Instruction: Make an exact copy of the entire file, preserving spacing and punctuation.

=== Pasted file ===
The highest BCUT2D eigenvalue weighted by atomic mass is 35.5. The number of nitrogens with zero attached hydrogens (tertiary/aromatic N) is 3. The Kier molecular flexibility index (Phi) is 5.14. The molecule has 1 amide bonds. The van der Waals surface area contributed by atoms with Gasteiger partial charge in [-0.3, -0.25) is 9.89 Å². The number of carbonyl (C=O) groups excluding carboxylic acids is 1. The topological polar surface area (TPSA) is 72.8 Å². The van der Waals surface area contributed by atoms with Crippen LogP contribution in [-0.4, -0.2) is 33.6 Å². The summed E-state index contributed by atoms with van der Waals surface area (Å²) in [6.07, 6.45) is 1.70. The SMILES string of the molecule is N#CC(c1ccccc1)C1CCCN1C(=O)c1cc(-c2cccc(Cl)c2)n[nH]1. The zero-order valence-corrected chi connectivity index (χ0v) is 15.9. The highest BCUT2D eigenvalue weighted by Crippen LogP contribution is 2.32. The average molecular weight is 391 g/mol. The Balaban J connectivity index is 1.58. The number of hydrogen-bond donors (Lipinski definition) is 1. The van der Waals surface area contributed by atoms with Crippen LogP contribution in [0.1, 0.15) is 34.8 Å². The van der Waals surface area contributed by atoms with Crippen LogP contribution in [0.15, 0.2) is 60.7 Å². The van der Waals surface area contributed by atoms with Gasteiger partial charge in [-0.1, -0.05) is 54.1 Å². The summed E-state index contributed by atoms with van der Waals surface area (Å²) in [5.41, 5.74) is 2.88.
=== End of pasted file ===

The highest BCUT2D eigenvalue weighted by atomic mass is 35.5. The number of nitrogens with zero attached hydrogens (tertiary/aromatic N) is 3. The Kier molecular flexibility index (Phi) is 5.14. The molecule has 1 amide bonds. The van der Waals surface area contributed by atoms with Gasteiger partial charge in [-0.3, -0.25) is 9.89 Å². The number of carbonyl (C=O) groups excluding carboxylic acids is 1. The topological polar surface area (TPSA) is 72.8 Å². The van der Waals surface area contributed by atoms with Crippen LogP contribution in [-0.4, -0.2) is 33.6 Å². The summed E-state index contributed by atoms with van der Waals surface area (Å²) in [6.07, 6.45) is 1.70. The SMILES string of the molecule is N#CC(c1ccccc1)C1CCCN1C(=O)c1cc(-c2cccc(Cl)c2)n[nH]1. The zero-order valence-corrected chi connectivity index (χ0v) is 15.9. The highest BCUT2D eigenvalue weighted by Crippen LogP contribution is 2.32. The average molecular weight is 391 g/mol. The Balaban J connectivity index is 1.58. The number of hydrogen-bond donors (Lipinski definition) is 1. The van der Waals surface area contributed by atoms with Crippen LogP contribution in [0.1, 0.15) is 34.8 Å². The van der Waals surface area contributed by atoms with Crippen LogP contribution in [0.15, 0.2) is 60.7 Å². The van der Waals surface area contributed by atoms with Gasteiger partial charge in [-0.1, -0.05) is 54.1 Å². The summed E-state index contributed by atoms with van der Waals surface area (Å²) in [5.41, 5.74) is 2.88.